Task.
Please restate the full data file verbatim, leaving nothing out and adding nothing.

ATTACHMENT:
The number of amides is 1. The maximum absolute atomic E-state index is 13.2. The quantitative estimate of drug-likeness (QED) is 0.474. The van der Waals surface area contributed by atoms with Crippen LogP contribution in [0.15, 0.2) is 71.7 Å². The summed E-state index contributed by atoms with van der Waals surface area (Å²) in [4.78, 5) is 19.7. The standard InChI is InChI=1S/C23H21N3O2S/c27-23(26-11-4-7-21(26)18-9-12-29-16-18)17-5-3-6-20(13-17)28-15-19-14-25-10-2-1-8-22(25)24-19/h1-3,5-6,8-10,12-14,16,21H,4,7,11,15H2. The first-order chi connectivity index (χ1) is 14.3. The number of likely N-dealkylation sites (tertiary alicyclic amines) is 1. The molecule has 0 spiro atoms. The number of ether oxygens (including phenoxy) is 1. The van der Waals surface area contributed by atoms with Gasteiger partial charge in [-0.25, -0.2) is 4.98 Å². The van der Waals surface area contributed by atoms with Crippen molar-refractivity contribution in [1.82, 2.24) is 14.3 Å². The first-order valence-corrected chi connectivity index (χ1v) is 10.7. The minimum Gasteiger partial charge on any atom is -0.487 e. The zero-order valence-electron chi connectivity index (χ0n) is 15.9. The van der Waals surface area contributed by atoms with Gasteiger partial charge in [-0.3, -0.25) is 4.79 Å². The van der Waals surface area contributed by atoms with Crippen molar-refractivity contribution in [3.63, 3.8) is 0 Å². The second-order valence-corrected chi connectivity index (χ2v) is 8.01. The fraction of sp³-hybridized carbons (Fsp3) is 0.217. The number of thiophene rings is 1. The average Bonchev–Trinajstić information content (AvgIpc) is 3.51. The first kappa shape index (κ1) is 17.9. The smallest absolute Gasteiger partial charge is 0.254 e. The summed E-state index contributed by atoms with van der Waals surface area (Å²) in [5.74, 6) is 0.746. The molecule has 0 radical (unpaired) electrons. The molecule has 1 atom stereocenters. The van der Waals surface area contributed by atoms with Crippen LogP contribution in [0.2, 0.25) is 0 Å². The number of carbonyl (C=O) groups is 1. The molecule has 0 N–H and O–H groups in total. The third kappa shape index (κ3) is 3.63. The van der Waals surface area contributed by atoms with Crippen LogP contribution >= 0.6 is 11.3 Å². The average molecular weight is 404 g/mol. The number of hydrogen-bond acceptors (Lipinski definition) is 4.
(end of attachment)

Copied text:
The number of amides is 1. The maximum absolute atomic E-state index is 13.2. The quantitative estimate of drug-likeness (QED) is 0.474. The van der Waals surface area contributed by atoms with Crippen LogP contribution in [0.15, 0.2) is 71.7 Å². The summed E-state index contributed by atoms with van der Waals surface area (Å²) in [4.78, 5) is 19.7. The standard InChI is InChI=1S/C23H21N3O2S/c27-23(26-11-4-7-21(26)18-9-12-29-16-18)17-5-3-6-20(13-17)28-15-19-14-25-10-2-1-8-22(25)24-19/h1-3,5-6,8-10,12-14,16,21H,4,7,11,15H2. The first-order chi connectivity index (χ1) is 14.3. The number of likely N-dealkylation sites (tertiary alicyclic amines) is 1. The molecule has 0 spiro atoms. The number of ether oxygens (including phenoxy) is 1. The van der Waals surface area contributed by atoms with Gasteiger partial charge in [-0.25, -0.2) is 4.98 Å². The van der Waals surface area contributed by atoms with Crippen molar-refractivity contribution in [1.82, 2.24) is 14.3 Å². The first-order valence-corrected chi connectivity index (χ1v) is 10.7. The minimum Gasteiger partial charge on any atom is -0.487 e. The zero-order valence-electron chi connectivity index (χ0n) is 15.9. The van der Waals surface area contributed by atoms with Gasteiger partial charge in [-0.3, -0.25) is 4.79 Å². The van der Waals surface area contributed by atoms with Crippen molar-refractivity contribution in [3.63, 3.8) is 0 Å². The second-order valence-corrected chi connectivity index (χ2v) is 8.01. The fraction of sp³-hybridized carbons (Fsp3) is 0.217. The number of thiophene rings is 1. The average Bonchev–Trinajstić information content (AvgIpc) is 3.51. The first kappa shape index (κ1) is 17.9. The smallest absolute Gasteiger partial charge is 0.254 e. The summed E-state index contributed by atoms with van der Waals surface area (Å²) in [5.74, 6) is 0.746. The molecule has 0 radical (unpaired) electrons. The molecule has 1 atom stereocenters. The van der Waals surface area contributed by atoms with Crippen LogP contribution in [0.2, 0.25) is 0 Å². The number of carbonyl (C=O) groups is 1. The molecule has 0 N–H and O–H groups in total. The third kappa shape index (κ3) is 3.63. The van der Waals surface area contributed by atoms with Crippen LogP contribution >= 0.6 is 11.3 Å². The average molecular weight is 404 g/mol. The number of hydrogen-bond acceptors (Lipinski definition) is 4.